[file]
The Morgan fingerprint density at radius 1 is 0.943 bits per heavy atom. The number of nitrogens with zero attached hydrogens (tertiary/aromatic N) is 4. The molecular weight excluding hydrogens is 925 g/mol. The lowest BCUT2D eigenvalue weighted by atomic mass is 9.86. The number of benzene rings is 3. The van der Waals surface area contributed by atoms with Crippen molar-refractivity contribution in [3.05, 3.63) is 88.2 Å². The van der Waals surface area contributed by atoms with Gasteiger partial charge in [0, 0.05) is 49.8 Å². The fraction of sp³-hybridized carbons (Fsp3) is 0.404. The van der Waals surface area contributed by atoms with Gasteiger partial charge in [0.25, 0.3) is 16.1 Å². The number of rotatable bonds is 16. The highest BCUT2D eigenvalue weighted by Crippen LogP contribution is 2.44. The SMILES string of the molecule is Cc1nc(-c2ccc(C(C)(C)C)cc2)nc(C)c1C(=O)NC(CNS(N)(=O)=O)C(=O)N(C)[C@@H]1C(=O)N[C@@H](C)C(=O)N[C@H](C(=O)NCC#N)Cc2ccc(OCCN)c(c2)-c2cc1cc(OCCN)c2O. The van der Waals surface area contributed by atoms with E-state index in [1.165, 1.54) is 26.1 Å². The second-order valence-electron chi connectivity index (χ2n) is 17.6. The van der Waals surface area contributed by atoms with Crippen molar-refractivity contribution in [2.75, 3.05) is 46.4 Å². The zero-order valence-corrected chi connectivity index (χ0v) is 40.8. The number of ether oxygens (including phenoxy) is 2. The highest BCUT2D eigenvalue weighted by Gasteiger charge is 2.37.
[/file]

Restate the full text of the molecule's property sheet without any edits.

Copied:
The Morgan fingerprint density at radius 1 is 0.943 bits per heavy atom. The number of nitrogens with zero attached hydrogens (tertiary/aromatic N) is 4. The molecular weight excluding hydrogens is 925 g/mol. The lowest BCUT2D eigenvalue weighted by atomic mass is 9.86. The number of benzene rings is 3. The van der Waals surface area contributed by atoms with Crippen molar-refractivity contribution in [3.05, 3.63) is 88.2 Å². The van der Waals surface area contributed by atoms with Gasteiger partial charge in [0, 0.05) is 49.8 Å². The fraction of sp³-hybridized carbons (Fsp3) is 0.404. The van der Waals surface area contributed by atoms with Gasteiger partial charge in [0.25, 0.3) is 16.1 Å². The number of rotatable bonds is 16. The highest BCUT2D eigenvalue weighted by Crippen LogP contribution is 2.44. The SMILES string of the molecule is Cc1nc(-c2ccc(C(C)(C)C)cc2)nc(C)c1C(=O)NC(CNS(N)(=O)=O)C(=O)N(C)[C@@H]1C(=O)N[C@@H](C)C(=O)N[C@H](C(=O)NCC#N)Cc2ccc(OCCN)c(c2)-c2cc1cc(OCCN)c2O. The van der Waals surface area contributed by atoms with E-state index in [1.165, 1.54) is 26.1 Å². The second-order valence-electron chi connectivity index (χ2n) is 17.6. The van der Waals surface area contributed by atoms with Crippen molar-refractivity contribution in [2.75, 3.05) is 46.4 Å². The zero-order valence-corrected chi connectivity index (χ0v) is 40.8. The number of ether oxygens (including phenoxy) is 2. The highest BCUT2D eigenvalue weighted by Gasteiger charge is 2.37.